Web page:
where $L\left(q\left(\mathbf{\Phi}\right)\right)=\int q\left(\mathbf{\Phi}\right)log\frac{p\left(\mathbf{X}|\mathbf{\Phi},\mathbf{\gamma}\right)p\left(\mathbf{\Phi}|\mathbf{\gamma}\right)}{q\left(\mathbf{\Phi}\right)}d\mathbf{\Phi}$, and *KL*(*q*(**Φ**)|| *p*(**Φ**|**X**, **γ**)) is the Kullback-Leibler (KL) divergence between the variational distributions *q*(**Φ**) and the true posterior *p*(**Φ**|**X**, **γ**). Since *KL*(*q*(**Φ**)|| *p*(**Φ**|**X**, **γ**)) ≥ 0, and it reaches zero when *q*(**Φ**) = *p*(**Φ**|**X**, **γ**), this forms a lower bound for log *p*(**X**|**γ**), so we have log *p*(**X**|**γ**) ≥ *L*(*q*(**Φ**)). The goal of minimizing the KL divergence between the variational distribution and the true posterior is equal to maximize this lower bound, which is known as the negative free energy in statistical physics.

*q*(

**Φ**), i.e., $q\left(\mathbf{\Phi}\right)=\prod _{k}{q}_{k}\left({\phi}_{k}\right)$, which has same form as employed in

*p*(

**Φ**|

**X**,

**γ**). With this assumption, the mean field approximation of the variational distributions for the proposed MTL TSB-HMM with target

*c*may be expressed as

where $\left\{{\left\{{\mathbf{w}}_{i}^{\left(c,m\right)}\right\}}_{m=1,i=0}^{{M}_{c},I},{\left\{{s}_{l}^{\left(c,m,n\right)}\right\}}_{m=1,n=1,l=1}^{{M}_{c},N,{L}_{y}},\mathbf{\theta},\mathbf{\beta}\right\}$ are the latent variables in this MTL model.

A general method for performing variational inference for conjugate-exponential Bayesian networks outlined in [17] is as follows: for a given node in a graphic model, write out the posterior as though everything were known, take the logarithm, the expectation with respect to all known parameters and exponentiate the result. We can implement expectation-maximization (EM) algorithm in variational inference. The lower bound is increased in each of iteration until the algorithm converges. In the following experiments, we terminate EM algorithm when the changes of the lower bound can be neglected (the threshold is 10^{-6}). Since it requires computational resource comparable to EM algorithm, variational inference is faster than MCMC methods. The detailed update equations for the latent variables and hyperparameters of MTL TSB-HMM with HRRP spectrogram feature are summarized in the Appendix.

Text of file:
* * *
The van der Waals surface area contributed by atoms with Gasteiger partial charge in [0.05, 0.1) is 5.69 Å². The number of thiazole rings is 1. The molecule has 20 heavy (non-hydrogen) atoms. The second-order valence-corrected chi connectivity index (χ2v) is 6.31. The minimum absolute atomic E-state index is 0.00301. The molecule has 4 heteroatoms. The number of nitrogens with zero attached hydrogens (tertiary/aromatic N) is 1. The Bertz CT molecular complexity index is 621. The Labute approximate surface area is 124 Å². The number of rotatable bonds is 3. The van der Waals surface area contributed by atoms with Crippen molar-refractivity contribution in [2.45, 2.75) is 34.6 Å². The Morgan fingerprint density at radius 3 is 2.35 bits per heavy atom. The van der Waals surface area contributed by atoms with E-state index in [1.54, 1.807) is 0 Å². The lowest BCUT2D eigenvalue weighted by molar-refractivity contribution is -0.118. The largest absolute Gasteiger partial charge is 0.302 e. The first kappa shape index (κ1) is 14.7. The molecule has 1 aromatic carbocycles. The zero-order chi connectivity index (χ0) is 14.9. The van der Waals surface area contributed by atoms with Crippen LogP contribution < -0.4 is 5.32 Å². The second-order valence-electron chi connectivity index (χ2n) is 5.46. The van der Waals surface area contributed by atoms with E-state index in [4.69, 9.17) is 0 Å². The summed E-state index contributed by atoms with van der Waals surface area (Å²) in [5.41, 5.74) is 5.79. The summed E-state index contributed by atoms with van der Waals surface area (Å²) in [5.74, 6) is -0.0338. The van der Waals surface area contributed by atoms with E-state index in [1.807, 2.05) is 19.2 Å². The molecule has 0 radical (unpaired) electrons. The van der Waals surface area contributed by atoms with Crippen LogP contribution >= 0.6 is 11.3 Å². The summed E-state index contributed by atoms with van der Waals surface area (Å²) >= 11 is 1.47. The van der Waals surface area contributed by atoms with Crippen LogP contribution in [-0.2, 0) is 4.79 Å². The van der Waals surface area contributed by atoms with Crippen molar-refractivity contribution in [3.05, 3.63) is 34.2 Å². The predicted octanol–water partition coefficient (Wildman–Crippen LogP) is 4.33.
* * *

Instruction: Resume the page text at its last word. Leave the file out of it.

### 4.3 Main procedure of radar HRRP target recognition based on the proposed MTL TSB-HMM algorithm

The main procedure of radar HRRP target recognition based on the proposed MTL TSB-HMM algorithm is shown as follows.

#### 4.3.1. Training phase

- (1)
Divide the training samples of target

*c*(*c*= 1, 2, ...,*C*) into HRRP frames ${\left\{{\mathbf{x}}^{\left(c,m\right)}\right\}}_{m=1}^{{M}_{c}}$, where*M*_{ c }is the number of tasks of target*c*, ${\mathbf{x}}^{\left(c,m\right)}={\left\{{\mathbf{x}}^{\left(c,m,n\right)}\right\}}_{n=1}^{N}$ denotes the*m*th range aligned and amplitude normalized HRRP frame,*N*is the number of echoes a frame contains. - (2)